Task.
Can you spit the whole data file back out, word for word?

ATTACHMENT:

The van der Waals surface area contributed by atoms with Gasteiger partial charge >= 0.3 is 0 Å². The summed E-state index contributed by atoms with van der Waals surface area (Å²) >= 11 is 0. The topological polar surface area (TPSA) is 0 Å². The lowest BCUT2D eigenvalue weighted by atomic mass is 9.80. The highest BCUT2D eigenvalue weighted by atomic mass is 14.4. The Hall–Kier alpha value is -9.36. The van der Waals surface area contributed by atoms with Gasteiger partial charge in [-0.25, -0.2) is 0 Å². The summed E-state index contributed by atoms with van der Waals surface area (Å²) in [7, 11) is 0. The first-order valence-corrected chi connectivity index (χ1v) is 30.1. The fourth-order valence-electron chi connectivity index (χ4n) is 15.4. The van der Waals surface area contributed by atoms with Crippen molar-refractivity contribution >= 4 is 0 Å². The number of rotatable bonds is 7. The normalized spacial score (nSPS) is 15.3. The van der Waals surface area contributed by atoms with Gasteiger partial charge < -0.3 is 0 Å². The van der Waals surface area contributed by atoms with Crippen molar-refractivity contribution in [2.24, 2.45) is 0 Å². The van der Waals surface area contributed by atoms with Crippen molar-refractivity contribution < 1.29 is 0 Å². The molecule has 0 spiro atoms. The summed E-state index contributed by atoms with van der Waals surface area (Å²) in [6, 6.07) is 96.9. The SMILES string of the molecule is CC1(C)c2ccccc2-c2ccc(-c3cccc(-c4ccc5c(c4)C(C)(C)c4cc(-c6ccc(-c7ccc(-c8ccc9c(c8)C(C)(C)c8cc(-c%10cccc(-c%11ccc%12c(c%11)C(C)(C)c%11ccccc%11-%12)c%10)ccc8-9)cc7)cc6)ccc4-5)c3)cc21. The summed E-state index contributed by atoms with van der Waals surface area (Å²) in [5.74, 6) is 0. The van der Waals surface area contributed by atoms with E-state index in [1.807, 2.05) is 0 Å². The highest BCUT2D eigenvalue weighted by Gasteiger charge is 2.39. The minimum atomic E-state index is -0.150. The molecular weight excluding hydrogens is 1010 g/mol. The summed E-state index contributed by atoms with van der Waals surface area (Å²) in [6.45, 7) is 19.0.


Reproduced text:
The van der Waals surface area contributed by atoms with Gasteiger partial charge >= 0.3 is 0 Å². The summed E-state index contributed by atoms with van der Waals surface area (Å²) >= 11 is 0. The topological polar surface area (TPSA) is 0 Å². The lowest BCUT2D eigenvalue weighted by atomic mass is 9.80. The highest BCUT2D eigenvalue weighted by atomic mass is 14.4. The Hall–Kier alpha value is -9.36. The van der Waals surface area contributed by atoms with Gasteiger partial charge in [-0.25, -0.2) is 0 Å². The summed E-state index contributed by atoms with van der Waals surface area (Å²) in [7, 11) is 0. The first-order valence-corrected chi connectivity index (χ1v) is 30.1. The fourth-order valence-electron chi connectivity index (χ4n) is 15.4. The van der Waals surface area contributed by atoms with Crippen molar-refractivity contribution >= 4 is 0 Å². The number of rotatable bonds is 7. The normalized spacial score (nSPS) is 15.3. The van der Waals surface area contributed by atoms with Gasteiger partial charge < -0.3 is 0 Å². The van der Waals surface area contributed by atoms with Crippen molar-refractivity contribution in [2.24, 2.45) is 0 Å². The van der Waals surface area contributed by atoms with Crippen molar-refractivity contribution < 1.29 is 0 Å². The molecule has 0 spiro atoms. The summed E-state index contributed by atoms with van der Waals surface area (Å²) in [6, 6.07) is 96.9. The SMILES string of the molecule is CC1(C)c2ccccc2-c2ccc(-c3cccc(-c4ccc5c(c4)C(C)(C)c4cc(-c6ccc(-c7ccc(-c8ccc9c(c8)C(C)(C)c8cc(-c%10cccc(-c%11ccc%12c(c%11)C(C)(C)c%11ccccc%11-%12)c%10)ccc8-9)cc7)cc6)ccc4-5)c3)cc21. The summed E-state index contributed by atoms with van der Waals surface area (Å²) in [5.74, 6) is 0. The van der Waals surface area contributed by atoms with E-state index in [1.807, 2.05) is 0 Å². The highest BCUT2D eigenvalue weighted by Gasteiger charge is 2.39. The minimum atomic E-state index is -0.150. The molecular weight excluding hydrogens is 1010 g/mol. The summed E-state index contributed by atoms with van der Waals surface area (Å²) in [6.45, 7) is 19.0.